If you know me at all, you know I'm open for most anything.  I have no qualms with new innovations in "doing" church.  I love the idea of becoming all things to all people to win them to Christ.  I have radical views on women's rolls, in the eyes of some, and I'm simply too progressive for some others.  I'm comfortable in my own skin, so none of that bothers me.  Actually, not much bothers me.  Having said all of this, take time to rethink the labels people toss around.  Make sure the description you utilize is accurate.  And, next time someone calls you a liberal, may you not take offence at their complement.  Oh, and if someone calls you a conservative, you have reason to smile too.

Monday, January 23, 2012

Celebrating Heroes:

I guess I'm blessed in the fact I have heroes like Rich Mullins.  He exemplifies, for me, radical commitment to Christ.  When I listen to his music (or his lectures that have been preserved) I'm inspired to reach for a deeper, more real faith.  There's an intensity in Rich's eyes, a ring of truth to his speech, and an air of authenticity that catches me by the shoulders and shakes me awake.   It's a shame Rich died so young, like an incomplete tapestry that once hung just leaves people guessing.  He had too much to offer to pass from this life without being missed.

I have other heroes too, guys like Bonhoeffer.  Some former professors.  Some others are in the literary world, guys like C S Lewis and practitioners like Peter Stienke.  I even enjoy and am motivated by the ramblings of Donald Miller.  I don't have any sports heroes but instead I admire historical men like Lewis & Clark who trekked into unknown territories and charted the West for us.  The early leaders in our Restoration Movement who risked everything to spread their wings and explore their faith on their own, too.  As for the realm of politics, there aren't any living political heroes that come to mind.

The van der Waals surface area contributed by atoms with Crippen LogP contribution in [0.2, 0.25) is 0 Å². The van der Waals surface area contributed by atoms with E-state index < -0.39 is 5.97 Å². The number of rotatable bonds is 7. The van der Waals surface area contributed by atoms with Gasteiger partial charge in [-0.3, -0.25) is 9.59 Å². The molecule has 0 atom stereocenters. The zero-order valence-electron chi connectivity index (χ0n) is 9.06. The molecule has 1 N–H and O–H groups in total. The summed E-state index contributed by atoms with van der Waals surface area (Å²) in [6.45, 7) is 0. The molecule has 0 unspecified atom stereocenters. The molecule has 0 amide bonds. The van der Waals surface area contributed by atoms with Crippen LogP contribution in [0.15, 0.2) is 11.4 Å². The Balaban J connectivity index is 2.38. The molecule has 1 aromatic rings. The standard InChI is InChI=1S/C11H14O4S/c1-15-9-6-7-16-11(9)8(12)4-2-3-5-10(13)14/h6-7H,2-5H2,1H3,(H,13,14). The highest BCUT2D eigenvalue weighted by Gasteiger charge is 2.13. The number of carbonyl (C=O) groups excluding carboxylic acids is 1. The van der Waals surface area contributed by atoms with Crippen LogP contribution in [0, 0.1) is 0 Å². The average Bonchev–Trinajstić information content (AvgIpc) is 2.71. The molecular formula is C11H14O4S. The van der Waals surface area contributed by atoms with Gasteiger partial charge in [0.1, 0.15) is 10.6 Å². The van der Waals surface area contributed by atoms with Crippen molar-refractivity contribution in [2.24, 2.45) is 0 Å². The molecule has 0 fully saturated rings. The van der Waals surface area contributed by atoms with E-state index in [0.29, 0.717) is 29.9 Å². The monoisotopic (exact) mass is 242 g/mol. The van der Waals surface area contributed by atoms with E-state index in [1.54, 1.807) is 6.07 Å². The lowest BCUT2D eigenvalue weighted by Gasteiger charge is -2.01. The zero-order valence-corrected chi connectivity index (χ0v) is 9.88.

Heroes aren't the smartest, strongest or richest people we know.  It is the personification of our hero's traits & character we admire most.  Whether it's their courage, integrity, persistence, or integrity we struggle and strain at their example like a castaway swimming towards the shore.

Pause and consider the people you admire, you long to emulate, and who inspire you.  I doubt you'll find people who gave up early.  I don't think you'll list people who settled for the mediocre.  I would say they didn't sell-out either.  They paid their dues, took their lumps, and did amazing things that other people said couldn't be done.  Reflect for a while on your heroes, it will do your soul good to ponder such things.

Wednesday, January 18, 2012

Why churches wither & fade out:

There's an alarming trend of shrinking churches across America, so the data goes.  Young people are leaving their faith in the dust as they enter their 20's.  Churches are closing their doors; last I read it was in the 100's of congregations per week.  And, the recent census data reveals an increasing selection of "none" for religious affiliation.

I'm not totally sure why the North American Church is experiencing this phenomena, but I have a good hunch why the opposite isn't happening here.  Why aren't we growing?  We aren't growing because we... well wait a moment and let me try a metaphor out, tell me what you think:

There's an old phrase that's been around in the business world for years.  It applies when it comes to reaching a target audience, whether it's in advertising, marketing, or even in evangelism: Low Hanging Fruit.  The metaphor is meant to be reminiscent of nomadic peoples roaming through the forests or orchards, picking the fruit that's within easy reach...  thus, if you are broadcasting your organization's message, you hit the target that's easy.  i.e., the people you've already reached, they represent the "low hanging fruit" while the fruit that's been out of reach rots or is eaten by bats, you trek on.

I think the North American church is not growing because we've been accustomed to the low hanging fruit for so long we don't realize there's a tree full of fruit just out of reach.  We want to convert the nearly converted.  We're more comfortable being keepers of the aquarium than we are being fishers of men.  We enjoy when families of like-minded faith move into our town and join us more than we do reaching over the fence.

Do you know how walnuts are harvested?  There's a piece of mobile farming equipment that grips the trunk of the walnut tree like a giant robotic hand, and then the machinery violently shakes the tree...  and wallah, presto, a fuller harvest is gathered.  So, what am I recommending?  Ingenuity, a revitalized & energetic membership, and hard work.

It's all up to the Holy Spirit to work on people, but the Holy Spirit depends on us to spread the message too.  Romans 10:17 says faith comes through hearing the Word of Christ.  And, Jesus says in Luke 10:2 we need to pray for more workers in the field, "And he said to them, “The harvest is plentiful, but the laborers are few. Therefore pray earnestly to the Lord of the harvest to send out laborers into his harvest."